This story is from the 2016 Top Places to Work issue. You’ll find the full list of winners on BostonGlobe.com on Thursday evening.
WHEN HARMONIX MUSIC SYSTEMS moved from Central Square in Cambridge to Boston’s Financial District last year, “transportation had a whole new meaning,” says the video game maker’s human resources director, Janet Freed.
Gone was the free parking. Gone was the subway stop directly in front of the building. No longer could many employees easily walk or bike to work or drive as cheaply. “I was worried that people wouldn’t want to make the commute,” Freed recalls, “so we had to figure out a way to make coming to this new space in downtown Boston attractive.”
Harmonix did so by giving its employees commuting benefits for the first time in its 20-year history, including fully paid CharlieCards, subsidized commuter rail passes (a $130 monthly stipend), subsidized parking ($200 a month), and free bicycle storage. “One of our biggest tasks was getting folks comfortably to work and not making this a burden for them,” Freed says. “And people were psyched that we gave them the tools to do that and we were paying for it.”
The difficulty of getting anywhere in Boston is a common lament, and statistics reflect why: The metro area has the country’s sixth most time-consuming commute, according to recently released Census data, and the state’s highways rank among the nation’s 10 most congested, with rush-hour speeds sometimes as slow as 10 miles per hour. And that gridlock isn’t expected to ease. Greater Boston’s population is projected to grow by more than 10 percent between 2010 and 2030, putting increased strain on our already congested roads and rails.
To address that transportation challenge, many companies are increasingly offering a wide array of commuting benefits to entice and retain workers. Consider: About 275 Boston-area companies partner with Hubway to give employees free or discounted rentals with the bike-share program. More than 1,400 companies participate in the MBTA’s Corporate Pass Program, which automatically loads value onto employee passes every month.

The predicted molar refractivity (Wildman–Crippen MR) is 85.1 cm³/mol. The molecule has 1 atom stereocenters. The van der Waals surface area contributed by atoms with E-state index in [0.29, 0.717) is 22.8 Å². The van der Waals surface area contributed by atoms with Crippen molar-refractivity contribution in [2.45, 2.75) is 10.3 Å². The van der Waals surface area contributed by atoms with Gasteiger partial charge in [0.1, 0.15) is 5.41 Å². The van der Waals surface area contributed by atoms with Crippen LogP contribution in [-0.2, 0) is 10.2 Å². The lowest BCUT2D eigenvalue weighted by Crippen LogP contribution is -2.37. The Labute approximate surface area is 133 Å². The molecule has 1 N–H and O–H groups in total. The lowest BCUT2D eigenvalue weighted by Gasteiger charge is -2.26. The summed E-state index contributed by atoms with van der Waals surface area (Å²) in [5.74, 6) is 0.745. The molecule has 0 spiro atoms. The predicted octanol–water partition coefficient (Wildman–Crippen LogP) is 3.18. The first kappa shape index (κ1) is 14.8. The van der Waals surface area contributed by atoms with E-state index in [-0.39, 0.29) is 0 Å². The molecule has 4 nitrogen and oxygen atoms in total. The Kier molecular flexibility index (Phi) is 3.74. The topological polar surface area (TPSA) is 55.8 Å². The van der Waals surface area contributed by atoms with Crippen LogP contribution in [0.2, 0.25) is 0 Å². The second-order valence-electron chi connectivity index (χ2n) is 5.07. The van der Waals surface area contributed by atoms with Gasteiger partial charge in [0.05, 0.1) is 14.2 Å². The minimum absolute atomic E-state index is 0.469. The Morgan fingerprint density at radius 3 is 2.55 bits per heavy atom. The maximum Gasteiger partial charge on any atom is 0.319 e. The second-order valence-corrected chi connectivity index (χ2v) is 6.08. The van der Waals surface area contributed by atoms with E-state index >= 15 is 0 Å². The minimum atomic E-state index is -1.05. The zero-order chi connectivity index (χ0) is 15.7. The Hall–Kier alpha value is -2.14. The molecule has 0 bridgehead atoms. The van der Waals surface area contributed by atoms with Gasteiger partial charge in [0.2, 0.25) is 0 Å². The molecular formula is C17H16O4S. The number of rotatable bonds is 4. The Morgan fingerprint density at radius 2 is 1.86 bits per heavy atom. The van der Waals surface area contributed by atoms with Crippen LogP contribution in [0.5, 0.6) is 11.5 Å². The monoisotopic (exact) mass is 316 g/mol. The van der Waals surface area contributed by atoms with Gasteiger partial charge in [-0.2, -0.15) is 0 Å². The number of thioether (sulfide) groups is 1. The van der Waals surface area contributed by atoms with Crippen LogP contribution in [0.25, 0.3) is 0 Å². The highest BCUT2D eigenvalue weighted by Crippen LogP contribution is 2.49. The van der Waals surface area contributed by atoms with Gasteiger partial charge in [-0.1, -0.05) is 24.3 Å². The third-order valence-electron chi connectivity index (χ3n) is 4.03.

And, like Harmonix, local employers such as Alnylam, Addgene, and Everquote give their workers free CharlieCards, sometimes in addition to free or discounted parking. MIT went a high-tech step further: This summer, the school began giving all its employees free MBTA bus and subway access through a chip embedded in their university ID cards. “We’re trying to get people out of their cars,” says Michael Owu, chair of MIT’s Transportation and Parking Committee, “but not by forcing them — by giving them better and more interesting choices.”
These kinds of extras “become essential in areas like the Innovation District, Kendall Square, and less densely populated suburban markets, where you have a desperate desire to get people out of their cars,” says Marc Draisen, executive director of the Metropolitan Area Planning Council, a regional planning agency for Greater Boston. Discouraging employees from driving to work is especially critical in downtown Boston, where there is little space for more cars. “I don’t care what we do to the Northern Avenue Bridge; it’s still going to be a mess in the Innovation District,” he says.
Other local employers offer their workers a monthly subsidy to be spent on whatever commuting expenses they choose. Among them: Zerto ($100), Ironwood Pharmaceuticals ($150), CarGurus ($200), and Vertex ($300). Ironwood, in Cambridge, lets employees use their stipend not just for rail passes but to pay for a bike or even sneakers, says spokeswoman Trista Morrison. Bicycle storage is becoming an in-demand amenity, too. Kayak, the travel website with technical operations in Cambridge, offers bike storage. “You pull up, you park your bike, and I’m able to go right up the elevator and into the office,” says Stephen Mueller, a Kayak engineering manager who bikes to work daily from his Back Bay home. Kayak also offers its employees private locker rooms, showers — even a washer and dryer.
All these incentives appear to be having an impact: In about the last decade, the number of commuters in Greater Boston who bike to their jobs has increased 25 percent, the number who commute by foot has risen 11 percent, and there has been a 7 percent increase in people taking public transit. Over the same period, the number of people who drive to work has stayed roughly the same, according to Census data.
“Car is still the dominant mode,” says Manisha Bewtra, an analytical services manager at the Metropolitan Area Planning Council, “but across every measure, there has been an increase in alternative modes of transportation.”Sacha Pfeiffer is a Boston Globe staff writer. She can be reached at firstname.lastname@example.org. Follow her on Twitter @sachapfeiffer.